Automated Clearing House (ACH)

Since 1974, the Automated Clearing House (ACH) Network has been an electronic funds-transfer system operated by the former National Automated Clearing House Association (NACHA).

In the United States, the ACH payment system facilitates ACH transactions for payroll, direct deposit, tax refunds, consumer bills, tax payments, and various other payment services. To read more about AGMARK, click here.

 

How the ACH Network Functions

NACHA is a self-regulatory organisation that manages, develops, administers, and rules for the ACH Network. The operating rules of the organisation are intended to facilitate growth in the size and scope of electronic payments within the network.

The ACH Network is an electronic system that serves financial institutions in the United States to facilitate financial transactions. It represents over 10,000 financial institutions, and in 2019, ACH transactions totalled more than $55 trillion, enabling nearly 25 billion electronic financial transactions.

The ACH Network serves as a financial hub, allowing individuals and businesses to transfer funds from one bank account to another. ACH transactions include direct deposits and direct payments and business-to-business (B2B) and government-to-consumer (G2C) transactions.

An originator uses the ACH Network to initiate a direct deposit or direct payment transaction. Individuals, organisations, and government agencies can be the originators of ACH transactions, including debit or credit. The originating depository financial institution (ODFI), also known as the originator’s bank, accepts the ACH transaction and batches it with other ACH transactions to be sent out at regular intervals throughout the day.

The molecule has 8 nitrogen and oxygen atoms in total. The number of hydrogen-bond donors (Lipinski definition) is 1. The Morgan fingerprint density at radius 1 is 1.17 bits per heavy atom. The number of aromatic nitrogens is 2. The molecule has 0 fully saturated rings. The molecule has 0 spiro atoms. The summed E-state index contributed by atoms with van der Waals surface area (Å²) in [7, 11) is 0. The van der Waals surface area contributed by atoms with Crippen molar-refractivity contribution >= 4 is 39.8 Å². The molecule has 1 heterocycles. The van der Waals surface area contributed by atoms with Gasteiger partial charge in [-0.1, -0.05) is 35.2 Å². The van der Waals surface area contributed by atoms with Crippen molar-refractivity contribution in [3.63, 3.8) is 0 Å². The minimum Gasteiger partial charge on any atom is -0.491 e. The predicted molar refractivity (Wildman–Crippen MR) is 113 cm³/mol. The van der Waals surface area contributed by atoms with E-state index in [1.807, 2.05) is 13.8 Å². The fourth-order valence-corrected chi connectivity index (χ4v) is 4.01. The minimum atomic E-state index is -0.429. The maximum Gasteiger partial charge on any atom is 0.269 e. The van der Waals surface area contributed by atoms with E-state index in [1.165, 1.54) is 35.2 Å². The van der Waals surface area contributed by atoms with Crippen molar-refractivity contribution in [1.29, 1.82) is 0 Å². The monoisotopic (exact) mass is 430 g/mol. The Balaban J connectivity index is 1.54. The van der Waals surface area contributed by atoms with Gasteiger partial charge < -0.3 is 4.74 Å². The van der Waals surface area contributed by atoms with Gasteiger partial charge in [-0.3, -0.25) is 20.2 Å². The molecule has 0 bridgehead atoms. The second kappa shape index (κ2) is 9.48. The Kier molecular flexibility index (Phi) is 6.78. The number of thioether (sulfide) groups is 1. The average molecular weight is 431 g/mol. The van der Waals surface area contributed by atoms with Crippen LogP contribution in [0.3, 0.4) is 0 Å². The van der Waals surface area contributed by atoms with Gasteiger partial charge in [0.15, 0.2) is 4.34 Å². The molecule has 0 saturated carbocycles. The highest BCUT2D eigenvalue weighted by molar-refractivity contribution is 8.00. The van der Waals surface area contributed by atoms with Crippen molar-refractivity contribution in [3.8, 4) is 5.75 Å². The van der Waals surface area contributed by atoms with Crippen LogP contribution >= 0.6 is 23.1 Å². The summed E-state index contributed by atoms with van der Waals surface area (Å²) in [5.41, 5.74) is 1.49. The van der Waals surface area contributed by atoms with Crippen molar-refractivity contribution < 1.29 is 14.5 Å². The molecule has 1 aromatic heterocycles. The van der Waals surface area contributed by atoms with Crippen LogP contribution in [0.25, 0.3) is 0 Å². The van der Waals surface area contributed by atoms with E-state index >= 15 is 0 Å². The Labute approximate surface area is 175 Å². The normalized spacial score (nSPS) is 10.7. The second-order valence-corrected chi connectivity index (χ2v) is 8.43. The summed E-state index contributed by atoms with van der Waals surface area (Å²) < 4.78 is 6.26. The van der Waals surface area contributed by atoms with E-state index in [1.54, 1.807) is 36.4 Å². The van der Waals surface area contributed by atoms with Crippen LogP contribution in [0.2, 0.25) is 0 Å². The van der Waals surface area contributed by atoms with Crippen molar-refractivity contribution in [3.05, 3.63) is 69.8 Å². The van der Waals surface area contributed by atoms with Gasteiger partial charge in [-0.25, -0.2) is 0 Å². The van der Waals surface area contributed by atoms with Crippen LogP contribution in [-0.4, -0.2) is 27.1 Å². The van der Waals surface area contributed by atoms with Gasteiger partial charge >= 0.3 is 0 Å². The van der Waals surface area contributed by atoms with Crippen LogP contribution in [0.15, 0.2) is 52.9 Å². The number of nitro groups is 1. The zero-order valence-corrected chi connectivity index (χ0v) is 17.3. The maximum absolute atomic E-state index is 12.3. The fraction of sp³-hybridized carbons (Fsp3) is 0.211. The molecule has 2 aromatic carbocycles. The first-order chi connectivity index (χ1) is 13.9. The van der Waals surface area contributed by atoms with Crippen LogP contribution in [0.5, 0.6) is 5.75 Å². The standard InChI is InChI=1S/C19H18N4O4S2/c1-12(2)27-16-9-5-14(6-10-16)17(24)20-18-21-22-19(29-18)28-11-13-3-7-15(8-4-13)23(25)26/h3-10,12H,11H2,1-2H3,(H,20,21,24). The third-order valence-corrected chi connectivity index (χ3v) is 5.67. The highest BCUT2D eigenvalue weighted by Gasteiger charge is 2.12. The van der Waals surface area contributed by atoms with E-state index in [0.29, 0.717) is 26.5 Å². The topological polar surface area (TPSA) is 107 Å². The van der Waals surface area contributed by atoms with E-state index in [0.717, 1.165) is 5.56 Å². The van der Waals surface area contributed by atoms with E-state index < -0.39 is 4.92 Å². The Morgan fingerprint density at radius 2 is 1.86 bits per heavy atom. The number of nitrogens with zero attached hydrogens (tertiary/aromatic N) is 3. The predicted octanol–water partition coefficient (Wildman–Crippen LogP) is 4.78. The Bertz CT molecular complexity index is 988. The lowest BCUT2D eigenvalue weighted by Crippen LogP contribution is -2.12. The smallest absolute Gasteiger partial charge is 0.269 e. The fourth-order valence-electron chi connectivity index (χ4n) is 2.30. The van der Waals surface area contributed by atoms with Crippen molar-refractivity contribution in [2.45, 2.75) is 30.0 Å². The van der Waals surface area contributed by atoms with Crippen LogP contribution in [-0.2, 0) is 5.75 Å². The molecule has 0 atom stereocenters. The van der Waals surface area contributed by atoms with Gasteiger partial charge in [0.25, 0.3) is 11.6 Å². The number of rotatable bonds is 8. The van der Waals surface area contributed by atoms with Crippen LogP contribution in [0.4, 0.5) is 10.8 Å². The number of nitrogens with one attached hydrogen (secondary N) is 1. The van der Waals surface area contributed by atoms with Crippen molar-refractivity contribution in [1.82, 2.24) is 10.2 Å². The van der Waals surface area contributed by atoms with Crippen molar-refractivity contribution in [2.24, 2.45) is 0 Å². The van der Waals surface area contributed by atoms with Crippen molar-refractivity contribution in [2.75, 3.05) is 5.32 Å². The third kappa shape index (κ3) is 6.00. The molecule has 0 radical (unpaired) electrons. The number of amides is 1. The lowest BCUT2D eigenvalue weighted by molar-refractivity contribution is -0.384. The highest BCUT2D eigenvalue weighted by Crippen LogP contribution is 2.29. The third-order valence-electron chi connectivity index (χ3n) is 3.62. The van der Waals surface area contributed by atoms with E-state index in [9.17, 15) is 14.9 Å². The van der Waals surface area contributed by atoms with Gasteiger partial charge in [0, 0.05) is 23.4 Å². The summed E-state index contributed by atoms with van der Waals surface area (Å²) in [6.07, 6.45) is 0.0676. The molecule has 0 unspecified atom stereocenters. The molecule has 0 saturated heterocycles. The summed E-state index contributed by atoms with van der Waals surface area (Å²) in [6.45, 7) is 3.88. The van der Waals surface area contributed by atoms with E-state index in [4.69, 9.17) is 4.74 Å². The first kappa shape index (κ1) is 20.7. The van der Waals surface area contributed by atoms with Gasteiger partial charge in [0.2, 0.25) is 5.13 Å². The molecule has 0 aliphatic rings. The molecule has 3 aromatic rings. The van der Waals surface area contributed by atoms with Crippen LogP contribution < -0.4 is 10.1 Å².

The ODFI sends a batch of ACH transactions to an ACH operator, either the Federal Reserve or a clearinghouse, including the originator’s transaction. The ACH operator sorts the collection and makes the transactions available to the intended recipient’s bank or financial institution, also known as the receiving depository financial institution (RDFI). The transaction is received by the recipient’s bank account, which reconciles both accounts and concludes the process.

Benefits of the ACH Network

Because the ACH Network groups financial transactions and processes them at regular intervals throughout the day, online transactions are swift and straightforward. The average ACH debit transaction settles within one business day, and the average ACH credit transaction determines within one to two business days, according to NACHA rules.

The use of the ACH network to facilitate electronic money transfers has improved the efficiency and timeliness of government and business transactions. ACH transfers have recently made it easier and less expensive for individuals to send money to each other directly from their bank accounts via direct deposit transfer or e-check.

Personal banking services traditionally took two or three business days for funds to clear, but in 2016, NACHA started to roll out same-day ACH settlements in three stages. Phase 3, which began in March 2018, requires RDFIs to make same-day ACH credit and debit transactions available for withdrawal to the receiver no later than 5 p.m. in the RDFI’s local time on the transaction’s settlement date subject to the right of return under NACHA rules. Do you want to know what is advertising, click here to read about it.  

 

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